Financial inclusion not at cost of social development
At a time when Bihar is growing at more than 10 percent, the real challenge is to combine financial inclusion with social development. “Inclusion doesn’t mean only financial inclusion, it should also lead to social development,” said Amarjit Sinha, principal secretary, education, government of Bihar, at the first panel discussion, on ‘Inclusion: The Progress and Challenges’, at a conference on financial inclusion organised by Governance Now in Patna today.
Sinha said without active participation of the public sector, the state could not meet the objective of social development. The good news, however, was that Bihar was witnessing improvement in several social sectors, like education and health.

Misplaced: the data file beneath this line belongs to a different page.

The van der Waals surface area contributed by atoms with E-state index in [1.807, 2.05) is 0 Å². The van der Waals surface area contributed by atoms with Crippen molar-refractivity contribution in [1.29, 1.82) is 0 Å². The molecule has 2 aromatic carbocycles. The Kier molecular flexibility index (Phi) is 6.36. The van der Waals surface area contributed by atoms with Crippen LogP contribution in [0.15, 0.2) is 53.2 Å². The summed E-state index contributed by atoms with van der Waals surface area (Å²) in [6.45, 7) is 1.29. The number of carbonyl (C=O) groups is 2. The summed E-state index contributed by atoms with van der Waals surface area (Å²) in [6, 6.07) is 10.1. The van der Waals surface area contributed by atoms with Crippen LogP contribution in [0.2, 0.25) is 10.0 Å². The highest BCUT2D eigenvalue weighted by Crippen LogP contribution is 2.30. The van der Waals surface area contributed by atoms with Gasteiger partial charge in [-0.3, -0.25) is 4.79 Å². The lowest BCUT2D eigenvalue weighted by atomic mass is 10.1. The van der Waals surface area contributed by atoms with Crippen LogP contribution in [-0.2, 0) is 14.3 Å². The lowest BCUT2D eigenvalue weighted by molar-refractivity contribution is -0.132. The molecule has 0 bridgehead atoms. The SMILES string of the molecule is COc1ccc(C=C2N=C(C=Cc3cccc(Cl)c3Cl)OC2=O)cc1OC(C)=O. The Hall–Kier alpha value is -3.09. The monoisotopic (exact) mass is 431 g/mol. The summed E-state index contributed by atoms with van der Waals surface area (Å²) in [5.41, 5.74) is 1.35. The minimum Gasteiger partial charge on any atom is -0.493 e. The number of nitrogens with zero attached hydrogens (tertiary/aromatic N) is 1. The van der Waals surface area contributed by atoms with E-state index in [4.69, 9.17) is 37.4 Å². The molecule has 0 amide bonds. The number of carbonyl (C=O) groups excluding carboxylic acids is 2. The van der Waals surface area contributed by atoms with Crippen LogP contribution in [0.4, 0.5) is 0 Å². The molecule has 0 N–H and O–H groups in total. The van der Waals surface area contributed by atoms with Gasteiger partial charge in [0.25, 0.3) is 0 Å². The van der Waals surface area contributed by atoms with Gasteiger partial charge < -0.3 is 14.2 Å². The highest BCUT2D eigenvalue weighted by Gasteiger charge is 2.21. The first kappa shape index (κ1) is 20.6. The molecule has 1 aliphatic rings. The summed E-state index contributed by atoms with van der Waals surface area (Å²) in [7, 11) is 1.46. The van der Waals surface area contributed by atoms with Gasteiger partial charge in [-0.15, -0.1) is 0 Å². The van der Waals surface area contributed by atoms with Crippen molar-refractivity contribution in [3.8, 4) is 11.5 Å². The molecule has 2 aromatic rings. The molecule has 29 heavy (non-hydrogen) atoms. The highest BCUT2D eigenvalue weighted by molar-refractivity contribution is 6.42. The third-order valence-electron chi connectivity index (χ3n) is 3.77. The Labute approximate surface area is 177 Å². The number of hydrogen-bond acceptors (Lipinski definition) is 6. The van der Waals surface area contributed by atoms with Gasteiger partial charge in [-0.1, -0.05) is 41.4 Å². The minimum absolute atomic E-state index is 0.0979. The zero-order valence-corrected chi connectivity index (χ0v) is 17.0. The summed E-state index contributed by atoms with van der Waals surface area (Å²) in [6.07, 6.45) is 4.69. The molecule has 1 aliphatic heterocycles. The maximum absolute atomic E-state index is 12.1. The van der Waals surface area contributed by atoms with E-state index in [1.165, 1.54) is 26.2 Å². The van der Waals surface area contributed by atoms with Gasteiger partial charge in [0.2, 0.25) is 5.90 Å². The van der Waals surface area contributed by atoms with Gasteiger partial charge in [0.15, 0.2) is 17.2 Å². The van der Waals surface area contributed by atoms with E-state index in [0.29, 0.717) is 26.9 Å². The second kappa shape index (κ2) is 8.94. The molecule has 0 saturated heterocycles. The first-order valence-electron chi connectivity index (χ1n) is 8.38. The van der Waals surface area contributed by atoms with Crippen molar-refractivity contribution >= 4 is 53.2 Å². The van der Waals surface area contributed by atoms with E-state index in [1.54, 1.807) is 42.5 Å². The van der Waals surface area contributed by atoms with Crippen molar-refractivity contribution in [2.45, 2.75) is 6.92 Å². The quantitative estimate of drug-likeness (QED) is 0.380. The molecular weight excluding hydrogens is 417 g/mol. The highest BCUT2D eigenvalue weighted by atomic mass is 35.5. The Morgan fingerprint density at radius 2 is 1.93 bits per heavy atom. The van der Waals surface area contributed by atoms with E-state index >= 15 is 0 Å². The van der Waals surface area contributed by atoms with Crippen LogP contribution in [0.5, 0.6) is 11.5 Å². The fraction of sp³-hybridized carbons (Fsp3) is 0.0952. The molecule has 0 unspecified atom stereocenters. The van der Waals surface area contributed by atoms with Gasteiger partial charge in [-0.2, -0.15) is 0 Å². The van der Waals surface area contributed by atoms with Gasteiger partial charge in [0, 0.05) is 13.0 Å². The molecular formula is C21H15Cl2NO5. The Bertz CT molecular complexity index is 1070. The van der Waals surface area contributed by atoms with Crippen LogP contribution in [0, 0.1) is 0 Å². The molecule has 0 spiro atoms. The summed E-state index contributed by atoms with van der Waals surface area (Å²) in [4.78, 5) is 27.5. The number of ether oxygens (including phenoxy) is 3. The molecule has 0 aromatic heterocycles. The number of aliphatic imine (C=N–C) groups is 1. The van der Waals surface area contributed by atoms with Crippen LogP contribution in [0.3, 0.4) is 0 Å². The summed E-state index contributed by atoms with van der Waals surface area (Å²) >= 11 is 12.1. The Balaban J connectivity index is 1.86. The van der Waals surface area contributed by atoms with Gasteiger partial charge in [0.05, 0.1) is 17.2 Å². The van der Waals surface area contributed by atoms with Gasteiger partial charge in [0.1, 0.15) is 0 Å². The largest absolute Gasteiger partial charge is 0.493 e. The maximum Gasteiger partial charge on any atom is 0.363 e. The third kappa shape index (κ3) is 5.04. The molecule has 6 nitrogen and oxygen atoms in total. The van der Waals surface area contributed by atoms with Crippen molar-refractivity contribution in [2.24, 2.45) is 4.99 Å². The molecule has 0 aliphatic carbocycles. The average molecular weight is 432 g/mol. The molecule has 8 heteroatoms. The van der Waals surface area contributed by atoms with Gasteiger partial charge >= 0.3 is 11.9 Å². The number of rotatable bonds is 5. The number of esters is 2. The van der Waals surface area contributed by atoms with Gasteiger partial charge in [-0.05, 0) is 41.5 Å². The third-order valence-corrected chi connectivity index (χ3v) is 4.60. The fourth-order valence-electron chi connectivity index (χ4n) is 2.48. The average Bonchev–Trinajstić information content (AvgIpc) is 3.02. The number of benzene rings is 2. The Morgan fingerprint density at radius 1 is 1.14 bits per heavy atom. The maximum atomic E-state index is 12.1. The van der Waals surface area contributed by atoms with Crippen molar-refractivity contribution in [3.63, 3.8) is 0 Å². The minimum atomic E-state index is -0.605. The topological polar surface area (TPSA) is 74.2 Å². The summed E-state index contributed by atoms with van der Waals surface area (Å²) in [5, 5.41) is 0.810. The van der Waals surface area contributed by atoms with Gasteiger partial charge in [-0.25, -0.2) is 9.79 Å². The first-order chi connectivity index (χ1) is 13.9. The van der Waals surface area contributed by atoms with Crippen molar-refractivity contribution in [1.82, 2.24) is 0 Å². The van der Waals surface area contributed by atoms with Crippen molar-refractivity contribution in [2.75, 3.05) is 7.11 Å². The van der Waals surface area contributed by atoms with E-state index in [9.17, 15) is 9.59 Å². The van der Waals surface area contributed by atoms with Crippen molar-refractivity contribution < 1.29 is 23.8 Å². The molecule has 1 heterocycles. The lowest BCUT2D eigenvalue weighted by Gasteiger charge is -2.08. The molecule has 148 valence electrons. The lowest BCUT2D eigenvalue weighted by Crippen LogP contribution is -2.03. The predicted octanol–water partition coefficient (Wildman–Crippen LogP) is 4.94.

The moderator of the session, Alakh N Sharma, director of the New Delhi-based think tank Institute of Human Development, said rapid economic growth often posed inclusive-growth challenges. “Not only Bihar, other states too face similar challenges,” he said.
Sharma said though Bihar had done well in primary and secondary education, higher education left much to be desired. Healthcare was also a big challenge.
Pratyaya Amrit, secretary, roads construction department of Bihar, who is credited with improving road connectivity in the state dramatically, said the state was trying to make sure that Patna could be reached in six hours from anywhere in the country. Connectivity, he said, was the key to inclusive growth.